Pork to patriotism, and in-between
Pork, politics, pigskin (aka – football) and patriotism will share space in this week’s ramblings from yours truly.
Let’s start with the “other white meat” – pork, as in pork barbecue.
This past weekend’s Heritage Day festival in Ahoskie once again featured the Backyard BBQ Cook-off. As the sun rose – well, kind’a as it was cloudy – on Saturday morning, several men, graced by the event’s first female contestant, fired up their grills behind the Ahoskie Amphitheater and began the task of slow roasting a hog until its skin was golden brown.
Just strolling through “Pig Alley” and filling my nose with the aroma of pork on a grill put my taste buds in overdrive. I couldn’t wait for NC Pork Council judges to make their rounds – where I follow with my camera snapping and my hands pulling that succulent meat from the bone for a quick sample – so I had an appetizer by consuming a pair of barbecue sandwiches, with slaw of course, for lunch.
The 5 p.m. meal was one fit for a king – a huge serving of minced ‘cue (chopped up and seasoned from all the Backyard BBQ entries), slaw, ‘taters and cornbread. While I enjoyed each and every bite – and it’s rumored that even the “Georgia Peach”, Debbie Cowart, liked it – the real winner was the Ahoskie Public Library, the entity receiving the profits generated by the annual event.
And congratulations to the winners – First Place: Tommy Turner and Layne Scott of “Git R Done” based out of Roanoke Rapids; Second Place: Chris and Brandon Copeland of Windsor, aka “Law Dawgs BBQ” who were first-time participants; and, Third Place: the veteran cooking team and Mark Copeland and Bill Perry of Colerain (“The Pocosin Boys”).
In the world of politics, the Republicans have completed their big pep rally down in Tampa while the Democrats flocked to Charlotte to launch President Obama on his quest for reelection.
Now that the two conventions are over, it’s a race to November. Between now and then (and even before the two major political parties gathered for their respective conventions) we’ll be bombarded with political advertising. Both sides will do their best to “one-up” the other, all with slick sound bites aimed at winning our vote.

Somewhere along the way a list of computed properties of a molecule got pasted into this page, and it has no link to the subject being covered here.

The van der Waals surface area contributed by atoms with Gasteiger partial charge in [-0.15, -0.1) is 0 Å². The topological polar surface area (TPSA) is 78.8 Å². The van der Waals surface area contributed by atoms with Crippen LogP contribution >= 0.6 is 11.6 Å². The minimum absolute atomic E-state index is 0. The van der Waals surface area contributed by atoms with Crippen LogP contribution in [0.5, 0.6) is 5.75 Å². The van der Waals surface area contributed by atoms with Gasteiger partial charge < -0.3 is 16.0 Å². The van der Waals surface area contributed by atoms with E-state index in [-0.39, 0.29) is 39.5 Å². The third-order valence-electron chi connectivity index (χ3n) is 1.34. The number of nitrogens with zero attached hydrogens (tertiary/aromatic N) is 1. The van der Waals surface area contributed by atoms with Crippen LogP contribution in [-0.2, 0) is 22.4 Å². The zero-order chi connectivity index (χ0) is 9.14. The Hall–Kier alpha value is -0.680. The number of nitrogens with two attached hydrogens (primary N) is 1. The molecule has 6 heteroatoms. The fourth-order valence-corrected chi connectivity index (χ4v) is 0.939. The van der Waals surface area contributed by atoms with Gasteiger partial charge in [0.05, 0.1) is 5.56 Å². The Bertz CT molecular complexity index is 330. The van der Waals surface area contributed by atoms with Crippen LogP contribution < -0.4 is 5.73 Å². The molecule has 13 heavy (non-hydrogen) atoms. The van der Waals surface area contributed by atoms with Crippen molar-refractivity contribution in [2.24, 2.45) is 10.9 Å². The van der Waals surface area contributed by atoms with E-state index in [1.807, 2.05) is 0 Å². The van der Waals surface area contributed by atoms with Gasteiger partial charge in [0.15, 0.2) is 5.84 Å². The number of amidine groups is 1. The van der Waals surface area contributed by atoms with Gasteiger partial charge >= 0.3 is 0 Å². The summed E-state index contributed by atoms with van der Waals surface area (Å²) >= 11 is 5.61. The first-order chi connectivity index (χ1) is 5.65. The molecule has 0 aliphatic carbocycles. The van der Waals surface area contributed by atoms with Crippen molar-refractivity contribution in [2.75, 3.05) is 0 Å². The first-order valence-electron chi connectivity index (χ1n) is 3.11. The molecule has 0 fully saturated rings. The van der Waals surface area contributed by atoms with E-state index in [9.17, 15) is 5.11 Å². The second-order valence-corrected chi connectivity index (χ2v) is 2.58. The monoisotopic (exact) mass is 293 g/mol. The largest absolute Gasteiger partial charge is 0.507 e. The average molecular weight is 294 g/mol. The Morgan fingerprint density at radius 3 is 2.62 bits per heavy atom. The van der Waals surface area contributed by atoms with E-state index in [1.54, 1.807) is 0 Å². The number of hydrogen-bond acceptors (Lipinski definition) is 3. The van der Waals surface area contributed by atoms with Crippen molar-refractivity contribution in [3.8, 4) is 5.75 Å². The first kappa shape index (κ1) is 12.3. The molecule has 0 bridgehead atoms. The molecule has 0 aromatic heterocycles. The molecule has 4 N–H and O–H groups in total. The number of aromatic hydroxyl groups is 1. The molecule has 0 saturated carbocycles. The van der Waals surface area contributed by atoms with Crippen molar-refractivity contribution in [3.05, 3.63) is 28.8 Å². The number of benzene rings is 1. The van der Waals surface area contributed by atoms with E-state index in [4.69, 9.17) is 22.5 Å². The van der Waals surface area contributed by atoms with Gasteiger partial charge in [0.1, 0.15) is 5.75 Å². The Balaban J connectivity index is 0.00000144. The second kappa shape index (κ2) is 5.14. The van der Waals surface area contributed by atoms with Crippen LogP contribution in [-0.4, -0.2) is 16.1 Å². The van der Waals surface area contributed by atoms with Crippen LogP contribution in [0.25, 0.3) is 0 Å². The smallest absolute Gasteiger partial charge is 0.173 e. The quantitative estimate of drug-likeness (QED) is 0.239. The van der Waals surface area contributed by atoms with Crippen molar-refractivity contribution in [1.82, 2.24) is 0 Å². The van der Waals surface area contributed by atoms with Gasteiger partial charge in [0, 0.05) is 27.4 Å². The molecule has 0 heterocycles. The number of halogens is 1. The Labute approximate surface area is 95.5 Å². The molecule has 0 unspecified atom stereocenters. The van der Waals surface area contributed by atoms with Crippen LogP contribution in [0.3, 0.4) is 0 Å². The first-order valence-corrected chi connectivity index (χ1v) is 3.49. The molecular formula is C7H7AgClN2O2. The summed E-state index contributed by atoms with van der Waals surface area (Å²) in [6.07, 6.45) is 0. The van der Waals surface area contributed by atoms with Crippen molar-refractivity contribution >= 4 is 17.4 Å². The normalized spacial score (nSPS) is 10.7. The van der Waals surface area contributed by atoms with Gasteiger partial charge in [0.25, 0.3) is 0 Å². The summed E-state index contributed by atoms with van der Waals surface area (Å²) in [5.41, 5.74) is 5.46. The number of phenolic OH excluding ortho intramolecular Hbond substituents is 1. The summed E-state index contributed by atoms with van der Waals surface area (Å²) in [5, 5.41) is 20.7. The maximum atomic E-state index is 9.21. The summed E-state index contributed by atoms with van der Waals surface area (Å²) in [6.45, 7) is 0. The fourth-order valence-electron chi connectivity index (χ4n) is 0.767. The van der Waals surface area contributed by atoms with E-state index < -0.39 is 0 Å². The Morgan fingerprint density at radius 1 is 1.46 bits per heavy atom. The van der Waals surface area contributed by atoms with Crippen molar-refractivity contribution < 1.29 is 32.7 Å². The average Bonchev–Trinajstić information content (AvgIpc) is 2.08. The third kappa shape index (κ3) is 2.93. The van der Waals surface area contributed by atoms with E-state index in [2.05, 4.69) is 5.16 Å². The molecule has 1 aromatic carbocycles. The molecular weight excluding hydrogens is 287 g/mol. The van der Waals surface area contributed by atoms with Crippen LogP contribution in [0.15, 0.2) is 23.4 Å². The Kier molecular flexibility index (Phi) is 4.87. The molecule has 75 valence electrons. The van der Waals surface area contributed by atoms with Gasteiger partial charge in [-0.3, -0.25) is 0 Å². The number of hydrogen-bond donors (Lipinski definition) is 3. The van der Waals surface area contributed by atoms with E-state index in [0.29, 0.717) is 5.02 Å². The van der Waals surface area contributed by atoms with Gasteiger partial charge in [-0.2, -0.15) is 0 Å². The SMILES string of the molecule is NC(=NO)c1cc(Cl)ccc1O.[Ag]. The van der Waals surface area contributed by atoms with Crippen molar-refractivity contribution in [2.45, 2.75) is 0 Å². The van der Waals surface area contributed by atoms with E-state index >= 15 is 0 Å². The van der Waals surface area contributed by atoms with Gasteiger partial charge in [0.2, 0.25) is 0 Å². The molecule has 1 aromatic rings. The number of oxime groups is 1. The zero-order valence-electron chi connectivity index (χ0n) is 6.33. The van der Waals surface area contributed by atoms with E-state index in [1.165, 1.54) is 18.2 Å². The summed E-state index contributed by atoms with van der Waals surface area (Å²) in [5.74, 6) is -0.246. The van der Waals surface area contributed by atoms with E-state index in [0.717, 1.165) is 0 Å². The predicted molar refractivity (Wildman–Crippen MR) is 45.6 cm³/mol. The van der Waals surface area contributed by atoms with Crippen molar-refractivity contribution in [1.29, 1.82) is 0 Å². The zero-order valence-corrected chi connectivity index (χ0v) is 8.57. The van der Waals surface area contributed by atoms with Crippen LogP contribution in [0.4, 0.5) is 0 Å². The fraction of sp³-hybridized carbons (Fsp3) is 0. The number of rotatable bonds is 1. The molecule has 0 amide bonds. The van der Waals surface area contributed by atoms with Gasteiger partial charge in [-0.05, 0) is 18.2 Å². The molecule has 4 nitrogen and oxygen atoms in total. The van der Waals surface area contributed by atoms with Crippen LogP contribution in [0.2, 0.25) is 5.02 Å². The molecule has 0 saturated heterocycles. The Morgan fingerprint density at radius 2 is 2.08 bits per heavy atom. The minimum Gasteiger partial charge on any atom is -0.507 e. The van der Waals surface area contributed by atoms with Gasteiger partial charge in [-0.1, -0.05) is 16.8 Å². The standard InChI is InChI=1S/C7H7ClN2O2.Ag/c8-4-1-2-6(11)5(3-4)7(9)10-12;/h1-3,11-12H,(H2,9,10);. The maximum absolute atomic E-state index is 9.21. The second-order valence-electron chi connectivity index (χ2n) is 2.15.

What I’m really waiting on are the scheduled debates on Oct. 3, 16 and 22 between the two presidential candidates. There’s even one scheduled for Oct. 11 between current Vice President Joe Biden and Congressman Paul Ryan (Romney’s running mate….and I hope you knew that already).
I’m keeping an open mind on the candidates until I hear what they have to say during the debates.
For my fellow football fanatics out there, the NFL season is finally here! While my team, the hapless Miami Dolphins, took it on the chin in Sunday’s season opener (a 30-10 loss at Houston), I’m exited to see the beginning of another pro season.
Over in the ranks of college football, my distaste for Steve Spurrier grew larger on Saturday in Columbia, SC. The old ‘Ball Coach” badmouthed last weekend’s opponent (East Carolina) long before the overmatched Pirates made the trip down to the state that couldn’t come up with its own name centuries ago, so they just borrowed from their colleagues to the north.
Then, to pour salt in ECU’s wound, with the Gamecocks comfortably ahead 41-10 late, Spurrier opted to have his quarterback throw a pass inside the game’s final minute. The end result was a 51-yard touchdown and a 48-10 finale.
I beg any SEC coach whose team plays South Carolina this season to build a big lead and then not take your foot off the gas. It makes me happy when old Steve gets cranky on the sideline, yanks off his trademark visor and slams it to the turf.
And, finally, please take a moment today out of your busy schedule to pay honor to lives lost and the heroes that responded on Sept. 11, 2001.
Hopefully, none of us, as long as we’re drawing a breath, will ever forget what happened that particular day. While we emerged as a stronger nation, it taught us a valuable lesson – terrorists can and will strike any where at any time.
Cal Bryant is Editor of Roanoke-Chowan Publications. He can be contacted at firstname.lastname@example.org or 252-332-7207.